As blossoms on trees and flowers unfold in the next few weeks, odorous, white-flowered trees will become visible in the edges of woods and perfume right-of-ways along Bloomington streets — and people in Monroe County want to eradicate many of those trees.
Ellen Jacquart and other members of MC-IRIS (Monroe County Identify and Reduce Invasive Species) have begun spreading the word — online, on social media and talking with people in neighborhoods — about how these Callery pear trees are proliferating across the Hoosier landscape, displacing native trees and plants. On the edges of many wooded areas, they are crowding out the flowering dogwoods and redbuds in southern Indiana's spring landscape.
What's wrong with Callery pear?
From the 1960s through the '90s, ornamental pear trees were a favorite for landscaping across the Midwest. As a group they are called Callery pear trees, but they are often better known by their variety names: Bradford, Cleveland Select, Red Spire, Valiant Princess, Autumn Blaze, Aristocrat, Chanticlear, Trinity, New Bradford, Metropolitan, Cambridge, Grant St. Yellow and more. All are considered invasive.
"Everyone loved Callery pear," Jacquart, president of MC-IRIS, explained.
However, birds eat the trees' fruit, spreading seeds across the landscape. The trees, native to China, are crowding out native trees not only in urban landscapes but also Hoosier forests.
In an effort to reduce those numbers in Monroe County, MC-IRIS will concentrate its efforts on the invasive Callery pear during 2022, in the group's Reduce One Invasive Species Challenge. In past years, MC-IRIS named Asian bush honeysuckle and purple wintercreeper as the invasive plants to eradicate.
While the honeysuckle and wintercreeper are on Indiana's list of terrestrial invasive plants that cannot be sold at nurseries and other stores, Callery pear is not on the list.
But that hasn't stopped people, organizations and even cities from removing pear trees.
Removing invasive Callery pear trees
Sycamore Land Trust staff and volunteers removed pear trees — three at its Cedar Crest preserve and about a dozen in the Ghurye Arboretum in the Marlin Hills neighborhood during a recent work days.
The land trust based in Bloomington has been working to eradicate as many Callery pear trees as possible from its nature preserves, most of which have the invasive pear trees in wooded areas.
"It's not at a catastrophe level," Mary Welz, education director for the land trust, told The Herald-Times. "But we have to try and get it in control."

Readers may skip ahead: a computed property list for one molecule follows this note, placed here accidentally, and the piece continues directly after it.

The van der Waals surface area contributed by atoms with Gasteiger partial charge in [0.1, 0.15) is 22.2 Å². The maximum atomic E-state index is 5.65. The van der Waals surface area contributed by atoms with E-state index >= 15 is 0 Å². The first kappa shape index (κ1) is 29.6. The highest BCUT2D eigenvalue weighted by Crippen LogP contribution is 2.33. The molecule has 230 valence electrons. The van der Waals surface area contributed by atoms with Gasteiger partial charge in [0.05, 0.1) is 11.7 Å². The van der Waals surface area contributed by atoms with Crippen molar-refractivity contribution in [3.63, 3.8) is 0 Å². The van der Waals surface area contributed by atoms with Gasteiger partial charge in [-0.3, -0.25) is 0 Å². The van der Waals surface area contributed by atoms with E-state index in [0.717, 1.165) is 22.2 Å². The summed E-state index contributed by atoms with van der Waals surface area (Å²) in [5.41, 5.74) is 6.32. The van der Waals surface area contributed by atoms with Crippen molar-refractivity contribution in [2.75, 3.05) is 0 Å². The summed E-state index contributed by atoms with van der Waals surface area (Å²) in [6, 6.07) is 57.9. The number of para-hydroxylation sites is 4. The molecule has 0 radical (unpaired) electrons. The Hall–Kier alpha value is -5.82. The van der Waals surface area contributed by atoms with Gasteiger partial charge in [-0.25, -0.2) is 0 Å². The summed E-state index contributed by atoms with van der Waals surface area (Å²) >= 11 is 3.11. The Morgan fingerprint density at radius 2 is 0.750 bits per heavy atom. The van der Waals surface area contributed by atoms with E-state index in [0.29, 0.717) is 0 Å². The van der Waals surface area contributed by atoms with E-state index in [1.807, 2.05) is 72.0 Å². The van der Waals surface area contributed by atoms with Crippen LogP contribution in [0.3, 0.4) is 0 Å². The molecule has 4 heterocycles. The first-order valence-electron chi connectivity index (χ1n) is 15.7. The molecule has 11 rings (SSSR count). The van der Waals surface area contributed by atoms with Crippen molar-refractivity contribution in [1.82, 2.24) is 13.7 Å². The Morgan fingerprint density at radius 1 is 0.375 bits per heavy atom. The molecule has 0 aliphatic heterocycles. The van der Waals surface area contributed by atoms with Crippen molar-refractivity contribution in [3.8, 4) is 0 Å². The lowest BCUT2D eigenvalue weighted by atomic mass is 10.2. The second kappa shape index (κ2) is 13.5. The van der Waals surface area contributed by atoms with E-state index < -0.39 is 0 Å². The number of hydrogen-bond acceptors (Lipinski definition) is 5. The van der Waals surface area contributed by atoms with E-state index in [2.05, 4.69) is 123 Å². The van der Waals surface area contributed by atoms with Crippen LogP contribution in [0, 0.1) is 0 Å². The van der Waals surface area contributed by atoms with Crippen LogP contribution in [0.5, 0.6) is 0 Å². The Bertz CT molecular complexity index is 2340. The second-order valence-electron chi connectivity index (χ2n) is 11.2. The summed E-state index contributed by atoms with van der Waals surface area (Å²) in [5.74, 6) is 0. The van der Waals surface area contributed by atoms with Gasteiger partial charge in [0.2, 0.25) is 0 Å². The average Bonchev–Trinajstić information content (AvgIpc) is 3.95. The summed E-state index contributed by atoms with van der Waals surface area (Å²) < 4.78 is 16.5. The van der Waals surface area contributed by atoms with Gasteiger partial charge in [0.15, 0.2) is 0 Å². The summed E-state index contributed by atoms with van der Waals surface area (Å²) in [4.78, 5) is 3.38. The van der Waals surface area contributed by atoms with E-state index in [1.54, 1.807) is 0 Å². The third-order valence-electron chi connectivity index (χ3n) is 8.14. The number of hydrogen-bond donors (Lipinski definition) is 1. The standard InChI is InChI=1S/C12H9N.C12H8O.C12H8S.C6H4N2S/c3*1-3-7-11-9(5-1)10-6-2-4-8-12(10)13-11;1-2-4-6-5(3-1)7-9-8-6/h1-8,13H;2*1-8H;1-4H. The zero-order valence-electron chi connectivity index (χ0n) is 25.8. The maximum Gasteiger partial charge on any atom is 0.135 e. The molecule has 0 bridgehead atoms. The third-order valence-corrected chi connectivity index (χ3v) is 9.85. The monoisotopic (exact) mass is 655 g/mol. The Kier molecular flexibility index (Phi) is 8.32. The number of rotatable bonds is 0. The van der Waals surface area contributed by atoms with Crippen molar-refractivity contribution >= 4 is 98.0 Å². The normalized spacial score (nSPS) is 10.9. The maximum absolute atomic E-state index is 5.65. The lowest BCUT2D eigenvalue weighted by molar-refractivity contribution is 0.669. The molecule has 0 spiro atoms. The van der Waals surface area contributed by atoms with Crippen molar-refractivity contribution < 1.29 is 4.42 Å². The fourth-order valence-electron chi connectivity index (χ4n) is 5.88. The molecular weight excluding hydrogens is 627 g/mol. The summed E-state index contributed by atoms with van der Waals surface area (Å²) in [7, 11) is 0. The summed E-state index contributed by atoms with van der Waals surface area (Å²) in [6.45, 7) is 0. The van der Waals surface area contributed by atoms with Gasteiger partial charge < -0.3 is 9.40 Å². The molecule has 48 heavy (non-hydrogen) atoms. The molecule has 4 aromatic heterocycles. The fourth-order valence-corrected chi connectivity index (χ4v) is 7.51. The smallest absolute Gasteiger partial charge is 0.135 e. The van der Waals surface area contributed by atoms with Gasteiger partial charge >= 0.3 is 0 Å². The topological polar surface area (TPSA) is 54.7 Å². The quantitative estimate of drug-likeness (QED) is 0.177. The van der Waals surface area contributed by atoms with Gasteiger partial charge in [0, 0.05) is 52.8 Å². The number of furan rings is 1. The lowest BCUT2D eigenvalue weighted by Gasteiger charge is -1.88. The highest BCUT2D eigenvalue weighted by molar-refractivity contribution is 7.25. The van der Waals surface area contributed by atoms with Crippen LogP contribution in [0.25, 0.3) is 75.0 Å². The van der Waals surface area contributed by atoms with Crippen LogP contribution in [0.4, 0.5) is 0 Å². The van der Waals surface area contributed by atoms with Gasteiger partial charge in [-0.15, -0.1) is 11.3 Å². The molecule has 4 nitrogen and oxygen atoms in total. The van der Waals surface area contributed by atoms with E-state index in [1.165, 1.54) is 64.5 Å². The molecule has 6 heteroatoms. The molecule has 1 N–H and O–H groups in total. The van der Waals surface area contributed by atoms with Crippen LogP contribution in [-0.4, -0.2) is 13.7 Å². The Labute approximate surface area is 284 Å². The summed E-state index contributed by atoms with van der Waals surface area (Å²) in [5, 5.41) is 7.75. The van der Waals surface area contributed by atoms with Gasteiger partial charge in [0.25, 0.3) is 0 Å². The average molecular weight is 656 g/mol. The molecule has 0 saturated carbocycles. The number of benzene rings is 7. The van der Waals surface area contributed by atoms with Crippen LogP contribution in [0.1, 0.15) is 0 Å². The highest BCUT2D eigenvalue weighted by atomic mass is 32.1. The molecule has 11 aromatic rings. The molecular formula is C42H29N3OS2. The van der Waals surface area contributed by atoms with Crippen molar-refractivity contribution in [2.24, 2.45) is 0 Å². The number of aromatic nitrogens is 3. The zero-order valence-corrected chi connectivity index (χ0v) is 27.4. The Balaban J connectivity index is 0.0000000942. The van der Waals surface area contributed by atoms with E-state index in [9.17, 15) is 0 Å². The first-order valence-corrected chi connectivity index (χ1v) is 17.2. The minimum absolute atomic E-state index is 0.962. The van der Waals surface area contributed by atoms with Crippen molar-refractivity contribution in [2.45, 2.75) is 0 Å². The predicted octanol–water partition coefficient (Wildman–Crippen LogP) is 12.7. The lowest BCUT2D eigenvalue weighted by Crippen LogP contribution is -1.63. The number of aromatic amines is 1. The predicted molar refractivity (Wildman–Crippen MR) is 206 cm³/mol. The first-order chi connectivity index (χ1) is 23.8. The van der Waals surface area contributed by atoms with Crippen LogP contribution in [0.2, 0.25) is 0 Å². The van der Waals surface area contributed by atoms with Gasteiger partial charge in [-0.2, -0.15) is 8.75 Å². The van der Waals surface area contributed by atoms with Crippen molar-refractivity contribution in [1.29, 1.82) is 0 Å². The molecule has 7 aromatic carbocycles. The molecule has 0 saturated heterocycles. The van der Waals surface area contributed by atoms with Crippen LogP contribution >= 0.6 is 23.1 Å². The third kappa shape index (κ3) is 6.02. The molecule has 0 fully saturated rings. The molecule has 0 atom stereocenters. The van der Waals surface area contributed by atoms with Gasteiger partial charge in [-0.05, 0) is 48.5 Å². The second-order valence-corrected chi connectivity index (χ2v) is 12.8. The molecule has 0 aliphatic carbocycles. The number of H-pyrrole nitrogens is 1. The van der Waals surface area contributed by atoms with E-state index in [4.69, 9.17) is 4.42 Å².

Welz helped with the removal at Cedar Crest, where one of the trees was about 50 years old. It was large for a Callery pear tree, and Welz applied a glyphosate-based herbicide on the outer and inner layer of the stump's bark to ensure the roots would not sprout new growth.
"Any time we take down one of those trees, we want to be planting native trees in its place," Welz said, adding that Sycamore Land Trust plants thousands of trees each year on its preserves.
Welz encouraged people who see Callery pear trees growing along highways and roadways to contact the highway department responsible for the road to report the trees.
"It starts in a right-of-way and eventually it will get into our forests," she explained.
Callery pear smell and other issues
The ornamental pear trees have other issues as well — the fruits smell like rotting fish, Welz said. And the trees have a weak structure, making them likely to split and splinter as they age, especially in windy weather.
To make sure a tree with white spring flowers is a Callery pear and not a native species such as a dogwood, go to mc-iris.org for identification tips.
Replacing Callery pear with native species
The city of Bloomington no longer plants Callery pear trees, although there are about 1,290 pear trees on city property, according to Erin Hatch, Bloomington's urban forester. That's about 10% of the trees listed in city's tree inventory.
"Right now we don't have any funds set aside for removal and replacement for Callery pear," Hatch said.
She said removing the pear trees will be a priority but won't happen all at once because it would be a "big net loss" of trees throughout the city. This year, the city is setting aside money to remove pear trees along the B-Line Trail.
Many of the pear trees are in the city's right-of-way — along streets and at the edges of lawns — in residential neighborhoods. If residents want to remove a pear tree from the right-of-way portion of their yard, Hatch said they need to fill out a permit and receive approval first.
Some people already have requested this, Hatch said. For many of those sites, a native tree was planted in that space, helping maintain the city's existing tree canopy.
But before a stump is removed or a new tree is planted, the site needs to be examined to ensure there are no problems with utilities underground or nearby. Hatch said residents need the city's approval before planting any trees in the right-of-way and encouraged them to call 811 to have the location of pipes and wires marked.
To help with Bloomington's efforts to reduce the number of Callery pear trees, MC-IRIS is going to donate some native trees that can be planted in the city right-of-way when a pear tree is removed, Jacquart said. The money for the native trees comes from the proceeds from the MC-IRIS native plant sale. Preference will be given to areas of the city where there are fewer trees in general.
"We want to make sure that those places in the city that need more trees get them," she said.
Contact Carol Kugler at email@example.com, 812-331-4359 or @ckugler on Twitter.
This article originally appeared on The Herald-Times: Callery pear trees invasive in the Midwest, invading Hoosier forests